Smoking is the leading preventable cause of death. Each year it kills more than 5 million people around the world, 480,000 in the US alone. And for every person who dies, about 30 more have serious illnesses caused by smoking. On average, smokers die 10 years earlier than nonsmokers. Anyone who is concerned about preventive medicine must consider smoking cessation a priority. Fortunately, the Affordable Care Act (ACA) has taken a step in the right direction.

The ACA’s provisions

The Affordable Care Act requires health plans and health insurance to cover tobacco-use counseling and interventions without cost sharing or prior authorization. It requires screening of all patients for tobacco use and covering at least two attempts to quit each year. For each quit attempt, it authorizes four tobacco-cessation counseling sessions, each at least ten minutes long (including telephone, group, and individual counseling) and any FDA-approved tobacco-cessation medications (whether prescription or over-the-counter) for a 90-day treatment regimen when prescribed by a health care provider. In a separate provision, it requires that states not exclude FDA-approved cessation medications from existing Medicaid programs. These provisions should encourage providers and patients to increase their smoking cessation efforts. (more…)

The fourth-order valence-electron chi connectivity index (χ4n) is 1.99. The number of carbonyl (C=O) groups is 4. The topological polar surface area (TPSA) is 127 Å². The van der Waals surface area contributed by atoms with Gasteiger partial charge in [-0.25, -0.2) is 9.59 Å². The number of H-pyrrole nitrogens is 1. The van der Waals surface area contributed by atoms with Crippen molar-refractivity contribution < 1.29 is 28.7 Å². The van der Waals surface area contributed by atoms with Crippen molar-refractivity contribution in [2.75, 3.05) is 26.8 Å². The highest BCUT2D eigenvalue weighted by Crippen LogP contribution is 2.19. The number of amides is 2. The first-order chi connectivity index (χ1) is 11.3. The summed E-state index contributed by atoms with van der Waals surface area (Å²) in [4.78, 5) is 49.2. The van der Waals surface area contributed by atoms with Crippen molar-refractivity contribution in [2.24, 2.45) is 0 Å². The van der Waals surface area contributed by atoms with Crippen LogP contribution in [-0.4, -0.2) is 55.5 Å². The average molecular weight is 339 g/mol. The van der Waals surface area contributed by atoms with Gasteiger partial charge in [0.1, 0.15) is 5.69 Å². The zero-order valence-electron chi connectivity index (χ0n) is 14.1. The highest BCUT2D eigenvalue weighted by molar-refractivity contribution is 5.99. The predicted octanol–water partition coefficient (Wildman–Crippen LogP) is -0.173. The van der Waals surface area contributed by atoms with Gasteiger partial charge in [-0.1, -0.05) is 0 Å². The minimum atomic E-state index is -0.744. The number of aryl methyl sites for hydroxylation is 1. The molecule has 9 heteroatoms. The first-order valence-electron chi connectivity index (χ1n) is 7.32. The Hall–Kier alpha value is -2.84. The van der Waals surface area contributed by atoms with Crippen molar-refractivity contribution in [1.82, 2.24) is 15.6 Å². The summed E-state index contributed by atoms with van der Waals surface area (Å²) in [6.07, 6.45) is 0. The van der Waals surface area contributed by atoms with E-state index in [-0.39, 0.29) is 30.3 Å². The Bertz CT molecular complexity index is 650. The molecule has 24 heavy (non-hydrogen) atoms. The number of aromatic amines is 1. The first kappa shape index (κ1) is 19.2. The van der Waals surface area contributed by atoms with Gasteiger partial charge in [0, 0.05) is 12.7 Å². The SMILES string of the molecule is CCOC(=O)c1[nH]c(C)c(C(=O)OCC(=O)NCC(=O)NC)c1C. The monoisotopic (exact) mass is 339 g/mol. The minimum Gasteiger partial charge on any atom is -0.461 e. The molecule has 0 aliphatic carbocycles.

Posted in: Politics and Regulation, Public Health

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Different Strokes for Different Folks: Assessing Risk in Women

You may have noticed that men and women are different. I hope you have noticed. As the French say, vive la différence! It’s not just that one has dangly bits and the other has bumpy chests. Or that one has to shave a beard and doesn’t like to ask for directions while the other has menstrual periods and likes to discuss feelings. There are differences in physiology and in the incidence of various diseases. For instance, normal lab values for hemoglobin are higher for men than for women, and autism is more prevalent in males while multiple sclerosis is more prevalent in females.

In the past, women have been underrepresented in clinical studies; when the first studies of aspirin for cardiovascular prevention came out, we knew it was effective for men, but we didn’t have enough evidence to recommend it for women. This is changing; researchers today are more aware of the need to include women in their studies. Now the American Heart Association/American Stroke Association (AHA/ASA) has issued the first evidence-based guidelines for reducing the risk of stroke in women. (more…)